An Open Source Project Nigeria Needs

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If you want the one question that disproves the theory about the ‘wisdom of the crowd’ ask 10,000 Lagos dwelling (and possibly all of Nigeria) Nigerians to enter their postcode in a website. An incredible majority would uniformly enter 2341. That could not be further from the truth. 234 1 is the international dialing code to call a Lagos telephone number.

Postcodes are an important ingredient in organizing the addressing system in a nation. Like with many things in Nigeria, the Nigerian post code system is a huge mess and this has gone on to create complexities in making deliveries, organizing people within areas etc. (It is a wonder how NIPOST has been allowed to steadily rot to practical non existence for the last decade. Not that it was any good before that)

But I digress.

In this post I’d like to proffer a simple solution to reactivating the postcode system especially as it concerns the eCommerce sector of the economy.

Prerequisites

1. All Nigerian eCommerce companies and new age logistics providers, especially the big players, have to buy into a single solution. They are quite fond of doing things independently and secretly. This solution has to be open.

2. NIPOST and the government would contribute by giving moral support and getting out of the way.

While initially thinking of this problem, I wanted us to recreate a new postcode or even addressing system for Nigeria. However, it may be easier to build the existing postcode system first.

Yes, Nigeria has a Post Code System.

I’ll suggest starting with Lagos than proceeding to other states. From the product end, I foresee the following steps in realizing the goal.

1. Create an easily searchable database/spreadsheet of all the street names, their corresponding postcodes, areas, LGAs etc. and of course their corresponding locations on a map.

2. Clean up the street name spellings and formats. Is it Awolowo Way, Obafemi Awolowo Way or Chief Obafemi Awolowo Way? Clean up can be continuous, so step 3 is not dependent on the completion of step 2.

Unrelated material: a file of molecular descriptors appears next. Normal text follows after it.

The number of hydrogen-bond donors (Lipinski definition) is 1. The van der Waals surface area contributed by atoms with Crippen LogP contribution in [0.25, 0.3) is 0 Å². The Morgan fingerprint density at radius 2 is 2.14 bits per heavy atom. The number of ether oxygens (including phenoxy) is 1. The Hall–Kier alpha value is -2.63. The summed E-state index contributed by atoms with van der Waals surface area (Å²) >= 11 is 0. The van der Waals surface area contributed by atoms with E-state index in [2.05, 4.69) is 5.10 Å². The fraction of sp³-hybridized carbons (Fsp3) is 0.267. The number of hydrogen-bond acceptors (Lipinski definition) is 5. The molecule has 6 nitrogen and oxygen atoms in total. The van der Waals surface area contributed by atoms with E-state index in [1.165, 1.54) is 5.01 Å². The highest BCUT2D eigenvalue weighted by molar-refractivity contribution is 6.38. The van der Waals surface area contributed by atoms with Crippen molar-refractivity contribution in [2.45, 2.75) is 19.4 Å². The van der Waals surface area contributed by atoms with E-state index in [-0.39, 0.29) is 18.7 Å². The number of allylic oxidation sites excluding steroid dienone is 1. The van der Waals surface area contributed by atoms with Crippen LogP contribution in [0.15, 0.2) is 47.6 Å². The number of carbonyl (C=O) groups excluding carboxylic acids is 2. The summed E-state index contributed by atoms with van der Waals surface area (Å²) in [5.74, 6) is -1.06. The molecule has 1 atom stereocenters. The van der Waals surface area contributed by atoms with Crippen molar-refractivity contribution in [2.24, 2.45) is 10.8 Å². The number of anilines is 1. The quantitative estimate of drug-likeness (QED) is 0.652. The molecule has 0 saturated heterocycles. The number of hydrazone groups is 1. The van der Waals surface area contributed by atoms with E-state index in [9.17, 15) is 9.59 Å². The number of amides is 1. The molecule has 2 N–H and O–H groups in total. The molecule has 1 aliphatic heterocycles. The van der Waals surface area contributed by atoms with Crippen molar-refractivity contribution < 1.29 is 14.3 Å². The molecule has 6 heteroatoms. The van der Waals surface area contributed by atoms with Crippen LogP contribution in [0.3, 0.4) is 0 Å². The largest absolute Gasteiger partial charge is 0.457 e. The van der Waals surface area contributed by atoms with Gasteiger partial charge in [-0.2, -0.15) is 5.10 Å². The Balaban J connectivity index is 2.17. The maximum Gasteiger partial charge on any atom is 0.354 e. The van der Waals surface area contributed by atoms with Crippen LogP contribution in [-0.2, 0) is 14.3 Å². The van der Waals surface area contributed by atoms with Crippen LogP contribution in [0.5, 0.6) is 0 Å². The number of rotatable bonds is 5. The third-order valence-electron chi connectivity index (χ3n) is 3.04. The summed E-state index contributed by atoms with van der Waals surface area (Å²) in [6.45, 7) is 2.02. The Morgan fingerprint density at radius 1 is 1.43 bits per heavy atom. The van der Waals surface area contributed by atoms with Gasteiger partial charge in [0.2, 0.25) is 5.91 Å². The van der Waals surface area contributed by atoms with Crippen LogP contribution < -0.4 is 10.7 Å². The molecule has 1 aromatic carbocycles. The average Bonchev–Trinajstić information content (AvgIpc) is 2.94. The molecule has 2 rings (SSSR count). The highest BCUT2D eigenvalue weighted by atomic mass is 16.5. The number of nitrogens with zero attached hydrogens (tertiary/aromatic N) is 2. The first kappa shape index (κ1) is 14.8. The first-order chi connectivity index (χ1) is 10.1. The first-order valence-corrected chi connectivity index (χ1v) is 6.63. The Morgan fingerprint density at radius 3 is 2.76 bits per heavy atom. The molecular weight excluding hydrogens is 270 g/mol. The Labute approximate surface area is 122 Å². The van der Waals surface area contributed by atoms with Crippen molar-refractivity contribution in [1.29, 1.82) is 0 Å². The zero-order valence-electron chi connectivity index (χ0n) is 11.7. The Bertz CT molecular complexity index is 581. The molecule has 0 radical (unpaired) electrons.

3. Create a simple address plugin that calls that database to for websites that require addresses. The plugin would be used to populate the address fields. The plugin would look like a simple form below.

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4. How it would work is, if you put in your postcode only, the street field would have a drop-down of all the streets covered by that postcode. If you do not know your post code, clicking the location button would bring up a map. Selecting your street from the map would pre-populate the fields by guessing their location from a map.

5. A simple but specifically important detail is that while searching for a street name or area name, every part of the word would be searched. So you do not miss a street by typing Awolowo instead of starting with “Chief”.

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6. The big 5 eCommerce companies and top 3 logistics firms would agree to integrate this plugin and require all customers to input post codes. This is the most important aspect required for this to work. A system is only useful if it is adopted. Thankfully, this is something the private sector can push without government interference.

So How Do We get This Done?

Without consulting my developer buddies, I know the core of this can be implemented in 20 hours over a weekend. Give me Tim Akinbo, Ope Obembe and Kene Udeze (along with a carton of Star, peppered snail and Ribena for Kene) and we’ll do the magic. My job is to share the booze and take glory at the end of it all.

All that we ask in return is the commitment of Konga, Jumia and 3 other big ecommerce companies to implement this and we are good to go.

Knowing my country people, I will not be surprised if someone is looking for how to send a proposal to those in government and get paid millions to do this.

Not every-time hammer from government. Sometimes help your country to help you by the way, any of the big lads can easily do this internally. However, the essence of this project is for it to be a collaboration or an independent effort. We have seen a lot of “my own my own” efforts but those do not get adopted because ulterior movies are usually suspected. Thereby making everyone lose out.

Notes

1. A mobile version of this can be implemented. One button to get the postcode/address of any location you are in.

2. Nigeria needs to review and update it’s addressing system. Asides Abuja (thanks to El Rufai) navigating addresses is a huge maze. After this is piloted and succeeds, we can then push for the reorganization of our entire addressing system and of course NIPOST.

3. In another short post (make e be like say I be prolific blogger), I’ll explain a few non logistics but important usecases for a proper postcode system.

This post originally appeared on Osita Nwoye’s blog. Osita ‘Oo’ Nwoye is the cofounder of Fonebase Labs, a Nigerian tech company whose products are Fonenode – a telephony API, Callbase, a virtual contact center and WriteRack.

Photo Credit: airpanther via Compfight cc